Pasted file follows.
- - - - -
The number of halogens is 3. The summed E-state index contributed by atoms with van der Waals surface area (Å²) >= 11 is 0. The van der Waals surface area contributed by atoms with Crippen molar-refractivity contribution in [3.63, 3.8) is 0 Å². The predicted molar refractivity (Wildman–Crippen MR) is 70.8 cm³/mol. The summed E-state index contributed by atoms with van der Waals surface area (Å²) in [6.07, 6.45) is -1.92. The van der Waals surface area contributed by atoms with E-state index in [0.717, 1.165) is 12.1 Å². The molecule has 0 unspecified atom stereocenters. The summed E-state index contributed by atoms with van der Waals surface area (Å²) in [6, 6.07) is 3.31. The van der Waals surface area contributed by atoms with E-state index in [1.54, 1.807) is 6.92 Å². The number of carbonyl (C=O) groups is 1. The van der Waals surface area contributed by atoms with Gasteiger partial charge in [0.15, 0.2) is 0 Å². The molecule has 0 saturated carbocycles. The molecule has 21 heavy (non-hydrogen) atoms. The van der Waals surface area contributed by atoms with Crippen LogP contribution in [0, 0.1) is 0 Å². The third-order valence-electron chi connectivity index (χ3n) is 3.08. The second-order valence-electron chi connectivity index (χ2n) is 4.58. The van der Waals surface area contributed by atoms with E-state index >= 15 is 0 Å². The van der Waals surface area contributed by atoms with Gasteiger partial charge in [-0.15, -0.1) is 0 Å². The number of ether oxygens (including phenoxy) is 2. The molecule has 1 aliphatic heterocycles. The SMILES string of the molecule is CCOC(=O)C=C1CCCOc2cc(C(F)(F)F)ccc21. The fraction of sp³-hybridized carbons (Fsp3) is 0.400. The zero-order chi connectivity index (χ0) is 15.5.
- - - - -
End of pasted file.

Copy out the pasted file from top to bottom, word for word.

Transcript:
The number of halogens is 3. The summed E-state index contributed by atoms with van der Waals surface area (Å²) >= 11 is 0. The van der Waals surface area contributed by atoms with Crippen molar-refractivity contribution in [3.63, 3.8) is 0 Å². The predicted molar refractivity (Wildman–Crippen MR) is 70.8 cm³/mol. The summed E-state index contributed by atoms with van der Waals surface area (Å²) in [6.07, 6.45) is -1.92. The van der Waals surface area contributed by atoms with E-state index in [0.717, 1.165) is 12.1 Å². The molecule has 0 unspecified atom stereocenters. The summed E-state index contributed by atoms with van der Waals surface area (Å²) in [6, 6.07) is 3.31. The van der Waals surface area contributed by atoms with E-state index in [1.54, 1.807) is 6.92 Å². The number of carbonyl (C=O) groups is 1. The van der Waals surface area contributed by atoms with Gasteiger partial charge in [0.15, 0.2) is 0 Å². The molecule has 0 saturated carbocycles. The molecule has 21 heavy (non-hydrogen) atoms. The van der Waals surface area contributed by atoms with Crippen LogP contribution in [0, 0.1) is 0 Å². The third-order valence-electron chi connectivity index (χ3n) is 3.08. The second-order valence-electron chi connectivity index (χ2n) is 4.58. The van der Waals surface area contributed by atoms with E-state index >= 15 is 0 Å². The van der Waals surface area contributed by atoms with Gasteiger partial charge in [-0.15, -0.1) is 0 Å². The number of ether oxygens (including phenoxy) is 2. The molecule has 1 aliphatic heterocycles. The SMILES string of the molecule is CCOC(=O)C=C1CCCOc2cc(C(F)(F)F)ccc21. The fraction of sp³-hybridized carbons (Fsp3) is 0.400. The zero-order chi connectivity index (χ0) is 15.5.